I sort of just gave up on the 9.7:1 386 stroker motor. It wouldn't work most of the time, and I figured that I would need to split the cases again to have the stroke increased to 2.75" so that I could get the compression ratio up to 11:1 or 12:1. How high though? It depended on the gasoline. Sometimes the 9.7:1 386 stroker motor was just a hair away from working. With 28 degree BTDC spark timing it was so close, but it just wouldn't quite make torque at 3,500 to 5,000RPM no matter how carefully I adjusted the spark timing. When that was happening all I needed was a slight bump in the compression ratio. Just moving the crank pin out 0.020" for a 2.72" stroke length would yield a 10.4:1 compression ratio which would have done the trick. Then other times the 11:1 hot rod 610 motor would only run with huge 29 and 30 degree BTDC spark timing and the 9.7:1 386 stroker motor wouldn't run at all at any spark timing value up to 40 degrees BTDC. Just nothing, no torque and no top end power. Smooth and consistent with instant throttle response out to 7,000RPM, just hardly any torque at any engine speed above about 3,000RPM. When that was happening I would have needed to go beyond 11:1 on the little motor by stroking out to 2.75 or even 2.78 inches of stoke length.

Then the big shift came in the late spring to summer of 2016. All of a sudden I was very often able to run 23 or 25 degree BTDC spark timing in the 9.7:1 386 stroker. I took the small displacement bike out for some substantial rides, and it was really a blast to have less displacement to work with. There is no way around it, 577cc is way too much for a dirt bike. Even when the weight, size and bulk is exactly the same 350 to 400cc is a whole lot more fun on the trails. Instead of the game of "can I keep the tread blocks on the rear tire" like it is with the 610 the 386 stroker motor allowed a much better game of "how fast can I go".

What I ran up against though was that I couldn't go all that fast on the 1991 Husqvarna WXE 350. The suspension wasn't up to the task. After many months and many great rides on my resurrected 1991 Husqvarna WMX 610 the WXE suspension just wasn't cutting it anymore. When it really hit home that I couldn't ride the stock 1991 WXE suspension anymore was when I did the same long trail ride first on my 1991 Husqvarna WMX 610, and then a while later on the 1991 WXE 350 with the 386 stroker motor. With the 9.7:1 386 stroker motor delivering respectable torque everywhere from 3,000 to 8,000 and even 9,000RPM thanks to a 23 degree BTDC static timing setting there was just about enough power on tap to go fast. For the most part I wasn't even revving the 386 stroker motor out. I was just torquing along at around 3,500 to 7,000RPM, and it was just barely enough power to do the large heavy chassis justice. Acceleration certainly wasn't as fast as on the 610, but the 386 stroker motor was putting enough power to the ground to get the bike moving up to similar speeds on the trail.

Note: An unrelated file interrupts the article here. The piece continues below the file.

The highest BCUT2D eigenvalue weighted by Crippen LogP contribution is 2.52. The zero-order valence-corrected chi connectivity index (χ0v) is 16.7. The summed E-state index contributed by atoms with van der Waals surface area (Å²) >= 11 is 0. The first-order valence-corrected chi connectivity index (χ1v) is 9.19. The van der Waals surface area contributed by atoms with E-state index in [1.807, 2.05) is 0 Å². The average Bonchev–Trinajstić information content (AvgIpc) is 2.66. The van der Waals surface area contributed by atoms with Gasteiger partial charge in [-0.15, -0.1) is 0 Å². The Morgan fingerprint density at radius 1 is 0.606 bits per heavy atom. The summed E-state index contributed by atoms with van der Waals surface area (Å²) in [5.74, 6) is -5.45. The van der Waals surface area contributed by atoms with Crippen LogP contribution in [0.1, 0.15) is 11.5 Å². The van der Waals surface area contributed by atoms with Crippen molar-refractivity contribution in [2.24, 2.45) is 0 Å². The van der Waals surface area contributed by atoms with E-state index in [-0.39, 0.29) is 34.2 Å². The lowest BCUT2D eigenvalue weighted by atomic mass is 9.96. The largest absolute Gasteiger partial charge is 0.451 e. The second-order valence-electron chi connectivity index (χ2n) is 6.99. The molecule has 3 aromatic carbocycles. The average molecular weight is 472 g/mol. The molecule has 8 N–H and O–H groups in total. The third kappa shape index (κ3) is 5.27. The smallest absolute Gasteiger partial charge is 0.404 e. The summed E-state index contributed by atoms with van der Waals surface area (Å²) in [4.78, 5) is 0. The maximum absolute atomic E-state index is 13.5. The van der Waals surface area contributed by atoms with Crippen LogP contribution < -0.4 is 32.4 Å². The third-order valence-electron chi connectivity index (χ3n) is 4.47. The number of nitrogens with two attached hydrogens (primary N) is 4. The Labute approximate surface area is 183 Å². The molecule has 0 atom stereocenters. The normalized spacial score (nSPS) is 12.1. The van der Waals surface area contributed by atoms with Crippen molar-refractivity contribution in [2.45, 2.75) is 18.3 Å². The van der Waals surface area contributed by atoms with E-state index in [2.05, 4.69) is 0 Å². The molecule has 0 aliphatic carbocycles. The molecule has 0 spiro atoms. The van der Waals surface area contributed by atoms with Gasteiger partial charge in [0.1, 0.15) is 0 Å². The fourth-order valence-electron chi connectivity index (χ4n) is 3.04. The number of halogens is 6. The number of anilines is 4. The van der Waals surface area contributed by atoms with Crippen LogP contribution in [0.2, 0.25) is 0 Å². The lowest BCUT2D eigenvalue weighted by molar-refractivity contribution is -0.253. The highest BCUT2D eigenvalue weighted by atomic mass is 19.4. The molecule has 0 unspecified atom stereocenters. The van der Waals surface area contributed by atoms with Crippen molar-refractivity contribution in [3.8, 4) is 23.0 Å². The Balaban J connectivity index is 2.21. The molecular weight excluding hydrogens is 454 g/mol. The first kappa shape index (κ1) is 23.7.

What really hit me was that the 1991 Husqvarna WXE 350 White Power suspension just wasn't fast enough to handle those higher speeds I was used to on the 1991 Husqvarna WMX 610. I was having fun riding the 386 stroker motor, but I wasn't covering ground as fast and it was a lot more work than on the 1991 WMX 610. The 1991 WXE 350 White Power suspension works well at low speeds on tight trails, but when the single track opens up a bit and the speeds pick up or if there are some challenging bumps it is a different story. In 2014 when the only bike I had to ride was the stock 1991 Husqvarna WXE 350 it was pretty good. In direct compression to the 1991 Husqvarna WMX 610 though the WXE Enduro suspension is just not unacceptable. Dangerous even.

There are three problems with the 1991 Husqvarna WXE 350 White Power suspension compared to the 1991 Husqvarna WMX 610 White Power suspension. Medium to high speed harshness, lack of bump absorption on impacts and landings and poorly functioning rebound damping. The differences are rather slight, but they are there. Particularly on bigger faster rocky trails or rough dirt roads the WXE suspension is a bit harsher at both ends than the WMX suspension, and this is the problem that tends to be most obvious. It means the WXE simply is not as comfortable to ride. The lack of bump absorption on impacts and landings can seem like it is only an issue on a motocross track, but trying to go fast on trails on the WXE runs into similar problems. When there are some big bumps in the trail the WXE suspension becomes very demanding and the Enduro bike just won't cover ground as quickly. This is true even when the speeds are still rather moderate on tight trails, the WXE suspension just can't smash into bumps like the WMX suspension can. The last problem is the dangerous one. When the 1991 Husqvarna WXE 350 does get going fast on more wide open trails the rebound damping doesn't keep the bike in control as well as the 1991 Husqvarna WMX 610 White Power suspension. The WXE Enduro suspension has more of a bouncy feel at speed over bumps and can get out of hand considerably more easily than the 1991 WMX 610 White Power suspension.